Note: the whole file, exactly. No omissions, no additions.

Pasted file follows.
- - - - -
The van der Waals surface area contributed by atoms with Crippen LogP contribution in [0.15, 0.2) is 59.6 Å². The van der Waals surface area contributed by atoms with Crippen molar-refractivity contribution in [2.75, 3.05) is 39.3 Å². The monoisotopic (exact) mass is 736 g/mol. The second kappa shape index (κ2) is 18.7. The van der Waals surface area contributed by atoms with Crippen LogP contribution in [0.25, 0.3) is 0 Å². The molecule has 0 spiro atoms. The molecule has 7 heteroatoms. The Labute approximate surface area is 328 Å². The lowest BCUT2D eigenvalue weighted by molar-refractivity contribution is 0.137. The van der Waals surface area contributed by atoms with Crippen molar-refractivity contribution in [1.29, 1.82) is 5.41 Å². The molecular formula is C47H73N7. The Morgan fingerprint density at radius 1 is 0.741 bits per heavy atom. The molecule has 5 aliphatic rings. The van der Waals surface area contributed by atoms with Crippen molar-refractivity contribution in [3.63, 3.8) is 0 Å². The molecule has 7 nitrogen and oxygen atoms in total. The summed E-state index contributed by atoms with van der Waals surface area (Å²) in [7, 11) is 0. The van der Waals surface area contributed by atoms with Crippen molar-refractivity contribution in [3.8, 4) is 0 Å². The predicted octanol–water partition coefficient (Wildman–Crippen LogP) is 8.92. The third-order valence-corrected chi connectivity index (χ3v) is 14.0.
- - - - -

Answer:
The van der Waals surface area contributed by atoms with Crippen LogP contribution in [0.15, 0.2) is 59.6 Å². The van der Waals surface area contributed by atoms with Crippen molar-refractivity contribution in [2.75, 3.05) is 39.3 Å². The monoisotopic (exact) mass is 736 g/mol. The second kappa shape index (κ2) is 18.7. The van der Waals surface area contributed by atoms with Crippen LogP contribution in [0.25, 0.3) is 0 Å². The molecule has 0 spiro atoms. The molecule has 7 heteroatoms. The Labute approximate surface area is 328 Å². The lowest BCUT2D eigenvalue weighted by molar-refractivity contribution is 0.137. The van der Waals surface area contributed by atoms with Crippen molar-refractivity contribution in [1.29, 1.82) is 5.41 Å². The molecular formula is C47H73N7. The Morgan fingerprint density at radius 1 is 0.741 bits per heavy atom. The molecule has 5 aliphatic rings. The van der Waals surface area contributed by atoms with Crippen molar-refractivity contribution in [3.63, 3.8) is 0 Å². The molecule has 7 nitrogen and oxygen atoms in total. The summed E-state index contributed by atoms with van der Waals surface area (Å²) in [7, 11) is 0. The van der Waals surface area contributed by atoms with Crippen molar-refractivity contribution in [3.8, 4) is 0 Å². The predicted octanol–water partition coefficient (Wildman–Crippen LogP) is 8.92. The third-order valence-corrected chi connectivity index (χ3v) is 14.0.